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Hashimoto’s Thyroiditis

We have learned that in cases of Hashimoto’s ( Autoimmune thyroid disease) – as with all autoimmune conditions the problem is in the immune system not the thyroid.
Autoimmunity may be triggered by food sensitivities and nutrient depletions.
Some nutrients are essential to thyroid function, while others are required for proper immune function, gut and adrenal function, so a depletion may be affecting thyroid function directly or indirectly.
Appropriate nutrient supplementation can be helpful in not only improving symptoms but also reducing antibodies toward the thyroid itself and improving thyroid function.
What are some of the causes for nutrient depletions?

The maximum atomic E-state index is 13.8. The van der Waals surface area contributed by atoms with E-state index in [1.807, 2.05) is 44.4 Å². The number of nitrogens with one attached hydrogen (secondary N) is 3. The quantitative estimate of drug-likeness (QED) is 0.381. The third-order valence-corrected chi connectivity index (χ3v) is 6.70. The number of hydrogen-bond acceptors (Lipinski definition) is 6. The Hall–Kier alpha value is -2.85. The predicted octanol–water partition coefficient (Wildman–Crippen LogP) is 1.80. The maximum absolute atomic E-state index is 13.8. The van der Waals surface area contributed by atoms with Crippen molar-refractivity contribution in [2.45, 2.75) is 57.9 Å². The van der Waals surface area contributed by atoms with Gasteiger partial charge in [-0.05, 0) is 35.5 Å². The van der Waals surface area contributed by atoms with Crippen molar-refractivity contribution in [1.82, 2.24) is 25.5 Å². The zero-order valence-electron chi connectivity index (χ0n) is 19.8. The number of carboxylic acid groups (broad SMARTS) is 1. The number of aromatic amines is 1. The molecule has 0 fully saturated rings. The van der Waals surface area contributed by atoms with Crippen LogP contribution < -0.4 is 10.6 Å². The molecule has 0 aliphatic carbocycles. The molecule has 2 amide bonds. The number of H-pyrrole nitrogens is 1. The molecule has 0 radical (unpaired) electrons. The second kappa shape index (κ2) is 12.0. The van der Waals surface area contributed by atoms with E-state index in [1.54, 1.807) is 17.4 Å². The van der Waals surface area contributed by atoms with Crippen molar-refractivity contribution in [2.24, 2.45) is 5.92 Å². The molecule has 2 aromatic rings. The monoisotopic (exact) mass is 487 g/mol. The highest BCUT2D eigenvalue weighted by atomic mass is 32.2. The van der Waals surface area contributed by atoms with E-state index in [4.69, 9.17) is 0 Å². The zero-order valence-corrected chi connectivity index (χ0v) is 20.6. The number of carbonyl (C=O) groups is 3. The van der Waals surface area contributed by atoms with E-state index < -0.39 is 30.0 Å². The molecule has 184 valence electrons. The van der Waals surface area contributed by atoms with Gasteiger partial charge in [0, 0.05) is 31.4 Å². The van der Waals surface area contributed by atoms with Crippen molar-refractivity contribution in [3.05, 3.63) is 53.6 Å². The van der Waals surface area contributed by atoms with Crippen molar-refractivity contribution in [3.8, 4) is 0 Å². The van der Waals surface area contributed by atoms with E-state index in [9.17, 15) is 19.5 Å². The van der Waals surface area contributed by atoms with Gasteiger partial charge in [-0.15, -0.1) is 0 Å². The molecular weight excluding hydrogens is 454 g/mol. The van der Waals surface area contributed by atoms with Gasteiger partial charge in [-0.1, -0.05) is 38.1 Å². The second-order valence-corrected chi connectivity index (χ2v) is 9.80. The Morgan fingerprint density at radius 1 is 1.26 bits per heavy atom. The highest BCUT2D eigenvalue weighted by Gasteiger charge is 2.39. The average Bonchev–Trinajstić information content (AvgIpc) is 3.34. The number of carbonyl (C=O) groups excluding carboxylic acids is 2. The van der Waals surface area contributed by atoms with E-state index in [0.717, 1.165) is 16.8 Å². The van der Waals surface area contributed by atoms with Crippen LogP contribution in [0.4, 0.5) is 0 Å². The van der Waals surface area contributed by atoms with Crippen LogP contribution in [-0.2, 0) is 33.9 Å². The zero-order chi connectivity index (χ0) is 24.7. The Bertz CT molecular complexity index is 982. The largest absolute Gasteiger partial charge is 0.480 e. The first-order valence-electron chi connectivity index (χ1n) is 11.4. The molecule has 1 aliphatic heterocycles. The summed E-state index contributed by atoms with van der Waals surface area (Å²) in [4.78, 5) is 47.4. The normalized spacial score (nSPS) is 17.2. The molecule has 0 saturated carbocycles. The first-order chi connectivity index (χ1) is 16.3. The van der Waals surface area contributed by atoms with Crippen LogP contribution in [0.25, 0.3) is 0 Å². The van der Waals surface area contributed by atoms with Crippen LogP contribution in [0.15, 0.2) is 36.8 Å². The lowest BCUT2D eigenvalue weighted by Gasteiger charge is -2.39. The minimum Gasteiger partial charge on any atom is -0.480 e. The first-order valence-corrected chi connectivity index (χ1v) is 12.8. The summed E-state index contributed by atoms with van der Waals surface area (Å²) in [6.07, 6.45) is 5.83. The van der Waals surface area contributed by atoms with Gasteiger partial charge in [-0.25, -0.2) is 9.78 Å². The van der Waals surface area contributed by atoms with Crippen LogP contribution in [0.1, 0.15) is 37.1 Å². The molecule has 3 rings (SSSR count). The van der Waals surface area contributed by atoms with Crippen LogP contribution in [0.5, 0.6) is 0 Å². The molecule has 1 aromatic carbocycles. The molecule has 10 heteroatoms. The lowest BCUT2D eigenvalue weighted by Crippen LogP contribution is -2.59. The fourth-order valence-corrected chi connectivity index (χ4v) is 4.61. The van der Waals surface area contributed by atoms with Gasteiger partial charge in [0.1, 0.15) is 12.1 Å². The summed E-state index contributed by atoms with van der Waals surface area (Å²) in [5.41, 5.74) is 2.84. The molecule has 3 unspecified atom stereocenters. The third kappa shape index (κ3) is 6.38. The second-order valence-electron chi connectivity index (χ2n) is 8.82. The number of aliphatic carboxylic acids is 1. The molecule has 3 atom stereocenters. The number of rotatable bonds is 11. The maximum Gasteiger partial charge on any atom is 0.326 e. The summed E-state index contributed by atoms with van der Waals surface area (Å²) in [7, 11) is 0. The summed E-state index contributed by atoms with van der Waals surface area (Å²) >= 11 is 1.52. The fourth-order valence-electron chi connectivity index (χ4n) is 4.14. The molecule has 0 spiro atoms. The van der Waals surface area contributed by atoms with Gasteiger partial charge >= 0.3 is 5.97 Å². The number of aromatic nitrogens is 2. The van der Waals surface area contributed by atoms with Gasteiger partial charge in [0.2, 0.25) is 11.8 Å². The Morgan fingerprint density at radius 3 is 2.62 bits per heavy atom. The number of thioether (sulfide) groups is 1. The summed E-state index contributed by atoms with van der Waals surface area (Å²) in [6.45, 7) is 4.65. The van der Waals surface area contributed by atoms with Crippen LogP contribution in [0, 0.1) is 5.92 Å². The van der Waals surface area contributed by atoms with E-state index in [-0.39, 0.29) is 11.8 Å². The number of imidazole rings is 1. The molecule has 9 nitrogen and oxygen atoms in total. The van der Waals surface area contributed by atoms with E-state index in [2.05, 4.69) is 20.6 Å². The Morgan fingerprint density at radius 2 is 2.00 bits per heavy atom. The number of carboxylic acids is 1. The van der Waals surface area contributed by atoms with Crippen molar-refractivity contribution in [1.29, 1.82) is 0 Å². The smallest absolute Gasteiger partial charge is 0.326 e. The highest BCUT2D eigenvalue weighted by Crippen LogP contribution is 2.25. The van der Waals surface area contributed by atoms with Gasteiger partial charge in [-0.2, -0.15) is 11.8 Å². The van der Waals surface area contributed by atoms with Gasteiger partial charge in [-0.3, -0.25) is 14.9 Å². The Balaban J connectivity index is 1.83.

Commercial farming practices with synthetic fertilizer use and pesticides which can reduce the nutrient content of our foods.

Food processing can strip away nutrients from our grains.
Additionally, high carbohydrate diets, oral contraceptives, antibiotics and acid suppressing meds can impact the type of bacteria that we have in our digestive tracts. The good bacteria in our guts are responsible for extracting vitamins from our foods.

Acid reflux is very common in our American society. And acid-suppressing meds suppress stomach acid which is necessary to break down foods, especially proteins. So when one takes meds to block acid production you are starving your body of essential nutrients and amino acids.

I have seen people start to turn around Hashimoto’s disease by removing gluten and processed foods from their diet.
Wouldn’t you rather make dietary changes vs be on a lifelong medication to support your thyroid? I believe the bulk of you will answer yes.

How does lack of nutrients Affect Your Mood?

As you can imagine diet and nutrition can have a huge impact on our moods and our well being.